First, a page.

Polls, Illusions, and Bad Analysis

Gallop and Bloomberg polling tell us that tax reform is not an important priority to the American people.  CNBC says, “Many Americans aren’t sure they even need tax reform.”  The Gallop poll, taken each April, shows that only about 50% of the people polled believe that taxes are too high, while only 4% of the people Bloomberg polled believes it is a high priority.

Since individual tax reform is supposed to lower tax rates and make the tax system simpler, why would people show a lack of interest?  The poll results seem to defy common sense.   The answer is contained in the fact that the top 40% of tax payers pay 97% of federal taxes while 45% pay no federal income taxes.  A 2016 Tax Foundation report on compliance concludes “the latest official estimates of the eye-popping amount of time and money that Americans lose each year in complying with IRS paperwork—8.9 billion hours and $409 billion in lost productivity—indicate that the most important benefit of tax simplification may be the gift of time.”

Since 45% pay no taxes, the way the poll was conducted and the structure of the questions may have foreordained the results.  Random sampling is a fundamental principle of statistics.  However, in the case of the Gallop poll, random sampling of sufficient size would clearly bias the results since almost half of those polled would have been in the pay no taxes category.  Gallop never connected its results with the skewed distribution of individual tax payments.  In addition, in explaining polling results that fail the smell test, pollsters blame “the growth of cellphones and the decline in people willing to answer surveys.”  In 2014, the Huffington Post ran an article by Frank Wall, Severe Flaws in Polls.  In it he said, “The basic problem with polls is that public sentiment is quite like our body temperature; it goes up and down, somewhat randomly, and taking action too quickly in response to changes can lead to serious unintended consequences. … It is also increasingly clear that many polls are tainted by respondents lying to pollsters because they believe they cannot trust where their answers might end up …  That can lead to unintended consequences of self-fulfilling promises because misinformed poll results obviously do not tell the real story … .” Amen to that!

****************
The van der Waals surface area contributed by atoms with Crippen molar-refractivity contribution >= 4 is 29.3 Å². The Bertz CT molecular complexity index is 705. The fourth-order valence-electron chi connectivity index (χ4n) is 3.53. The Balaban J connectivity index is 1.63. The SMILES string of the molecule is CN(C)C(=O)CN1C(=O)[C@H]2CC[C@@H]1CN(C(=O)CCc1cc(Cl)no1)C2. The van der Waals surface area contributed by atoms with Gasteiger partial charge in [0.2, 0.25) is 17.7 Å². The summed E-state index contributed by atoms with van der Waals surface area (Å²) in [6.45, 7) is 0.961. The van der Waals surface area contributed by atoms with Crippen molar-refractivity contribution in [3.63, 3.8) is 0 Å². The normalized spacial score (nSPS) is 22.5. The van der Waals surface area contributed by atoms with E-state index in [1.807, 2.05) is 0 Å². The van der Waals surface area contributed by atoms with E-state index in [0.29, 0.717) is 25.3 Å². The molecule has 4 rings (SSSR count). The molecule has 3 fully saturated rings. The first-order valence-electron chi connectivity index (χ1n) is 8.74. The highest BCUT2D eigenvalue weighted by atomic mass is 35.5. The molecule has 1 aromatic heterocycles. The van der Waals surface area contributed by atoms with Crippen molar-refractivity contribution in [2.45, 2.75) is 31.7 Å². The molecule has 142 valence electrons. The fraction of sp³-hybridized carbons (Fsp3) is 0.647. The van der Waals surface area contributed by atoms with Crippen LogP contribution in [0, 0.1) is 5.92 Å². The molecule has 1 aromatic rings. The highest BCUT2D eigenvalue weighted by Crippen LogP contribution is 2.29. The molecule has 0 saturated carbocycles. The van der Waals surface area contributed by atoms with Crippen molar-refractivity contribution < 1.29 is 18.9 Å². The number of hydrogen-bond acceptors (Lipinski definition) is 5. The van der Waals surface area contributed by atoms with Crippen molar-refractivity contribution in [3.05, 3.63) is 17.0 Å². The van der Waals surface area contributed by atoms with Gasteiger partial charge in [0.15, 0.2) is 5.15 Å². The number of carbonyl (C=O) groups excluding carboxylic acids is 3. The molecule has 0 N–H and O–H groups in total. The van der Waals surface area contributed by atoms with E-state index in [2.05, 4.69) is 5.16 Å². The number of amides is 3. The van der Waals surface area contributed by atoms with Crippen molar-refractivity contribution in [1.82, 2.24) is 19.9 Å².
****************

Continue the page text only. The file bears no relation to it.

Michael Traugott, a University of Michigan political science professor who specializes in polling and opinion surveys got to the heart of bad polling very succinctly, “Put simply, if you ask the right sampling of people the wrong thing … you’ll get a bad result”.  Traugoot could have also added, you also get bad results, if you don’t dig deep enough into the polling to get to the real meaning or if you cherry pick results to support an agenda.  Bloomberg and CNBC which wrote about the Gallop results could be guilty of both.  Neither were balanced or insightful in their articles.

In Daniel Boorstin’s The Image, he says of public opinion that it “became itself a kind of pseudo-event, forced into existence for the primary purpose of being reported.  Expressions of public opinion became among the most powerful, the most interesting and the most mysterious of pseudo-events.”  Others like Darrel Huff who wrote How to Lie With Statistics and John Brignell who wrote Sorry, Wrong Number provide us a way to identify attempts to bamboozle and poor methodologies and analysis.

Gallop should be especially sensitive to its polling methodologies and analysis since it gave us President Thomas Dewey and more recently led Mitt Romney to believe that he was going to win the presidency.

Stories based on polling results probably should carry a warning, “reader beware.”

 

 

 

 

 

Author: billo38@icloud.com

Founder and president of Solutions Consulting which focuses on public policy issues, strategic planning, and strategic communications.

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